Toyota… Another Nail in the Brand Coffin

We already live in a world where we are skeptical of corporate messaging and product advertising. What we didn’t need is the relentless press coverage about Toyota ignoring safety issues. This has simply put another nail in the coffin, making it that much harder for marketers to build credibility in their brands.

Great brands are built on strong foundations of clear values and willingness to live them every day. Up until this past month, no one would question Toyota’s credibility as a manufacturer of high quality and safe products. But because they didn’t pay attention to the importance of this significant aspect of the Toyota brand relationship with its customers, they will pay a price for a long period of time, well into the future. Put another way, they weren’t up front with their customers, and now we trust them a bit less.

It’s a lot like the Tiger Woods brand. We all saw him as the classy sports icon that lived a model life on and off the course. But he let us down as well. It’s no wonder that recently Gatorade followed the list of sponsors who have torn up their contracts. Because the product – Tiger himself – didn’t live up to brand expectations, the power of that brand is less than it was. Would it have been better if the Tiger Woods brand had a more realistic bad boy edge like Alex Rodriguez or Michael Jordan? Would we be more understanding if he hadn’t been positioned as such a highly disciplined and principled family man?

These two seminal brands have made it that much harder for all brands to create the trust inherent in sustaining a long-term economic relationship with their key audiences. We have all become just a bit more skeptical than we were before. So we believe a little less in brand promises. Translating this into economic terms, each brand has raised a barrier of concern for consumers. I know I’ll think about safety when I consider a Toyota product.

So here are some things for marketers to think about. First, go back to basics. Start all over again and ask the hard questions about the brand values underpinning the relationship your brand has with its customers. Be willing to put everything on the table and meaningfully debate if your brand is living its promise. The rudiments of powerful brands have changed, and companies must rethink many aspects of their brands if they are to succeed.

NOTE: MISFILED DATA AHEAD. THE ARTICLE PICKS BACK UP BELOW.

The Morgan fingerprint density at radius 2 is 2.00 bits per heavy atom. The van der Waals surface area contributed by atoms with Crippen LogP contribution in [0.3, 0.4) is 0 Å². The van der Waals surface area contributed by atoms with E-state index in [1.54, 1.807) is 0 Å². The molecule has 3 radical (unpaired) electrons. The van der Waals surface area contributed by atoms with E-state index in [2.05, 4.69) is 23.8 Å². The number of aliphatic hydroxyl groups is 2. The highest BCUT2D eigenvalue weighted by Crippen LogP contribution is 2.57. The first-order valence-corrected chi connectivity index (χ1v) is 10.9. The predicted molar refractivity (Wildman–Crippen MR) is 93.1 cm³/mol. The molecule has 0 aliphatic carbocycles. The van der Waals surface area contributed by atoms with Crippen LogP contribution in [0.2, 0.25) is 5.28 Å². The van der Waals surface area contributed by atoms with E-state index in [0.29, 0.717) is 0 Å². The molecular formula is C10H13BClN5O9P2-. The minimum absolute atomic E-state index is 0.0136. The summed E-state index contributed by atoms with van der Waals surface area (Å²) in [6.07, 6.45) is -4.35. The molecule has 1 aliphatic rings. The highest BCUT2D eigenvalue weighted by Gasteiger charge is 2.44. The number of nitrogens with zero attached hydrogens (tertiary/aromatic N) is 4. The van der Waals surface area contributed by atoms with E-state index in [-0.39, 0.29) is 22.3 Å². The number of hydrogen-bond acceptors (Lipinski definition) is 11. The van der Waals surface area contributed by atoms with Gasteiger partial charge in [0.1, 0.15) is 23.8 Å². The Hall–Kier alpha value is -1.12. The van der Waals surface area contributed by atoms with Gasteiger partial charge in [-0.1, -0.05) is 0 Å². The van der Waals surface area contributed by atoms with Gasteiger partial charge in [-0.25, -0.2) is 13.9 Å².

Second, work hard to understand what “transparency” means for your brand. While a simple word, adopting the concept is a very complex proposition. How willing is your brand to put it all out there and take the barbs? If you can’t be completely transparent, think through the impact and determine strategies to build the brand with these limitations. Not all brands can or should be completely transparent.

Third, look for ways to anticipate possible problems. Many companies have pre-empted consumer backlash by getting ahead of the curve. For example, Disney hired a well-respected zoologist, a conservation biologist and a very experienced veterinarian to be part of the core team as it opened the Disney Animal Kingdom. They anticipated the issues that could damage the Disney brand, and jumped ahead by hiring an all-star team. Toyota needs to show more than words and pledges. It needs to demonstrate a tangible product safety process that is believable. Perhaps they should hire a safety czar.

Fourth, communicate, communicate, communicate. Toyota could have lessened the media barrage by having in place a well-oiled crisis communications machine. But because they stumbled a bit, they received the brunt of the negative press. We all know there are auto recalls all the time. In the weeks following, both Honda and Nissan had recalls, and most recently, GM. But Toyota got behind the curve and suffered by receiving all the media attention.

For businesses, building brand relationships is getting harder and harder all the time. Toyota just made it that much more difficult. But there are steps that smart branders can take if they are willing to  step back and deeply rethink the underlying brand values and how they are manifest in all interactions.

For one, I am crushed when a brand I believe in lets me down. And I hate falling into the trap of feeling that I should have known better. I want to believe in brands. They make it easier for me to make decisions, both big and small, about the kinds of products and services I can count on.

Now I’m just that much more skeptical than I was yesterday. Imagine millions of consumers feeling the same way.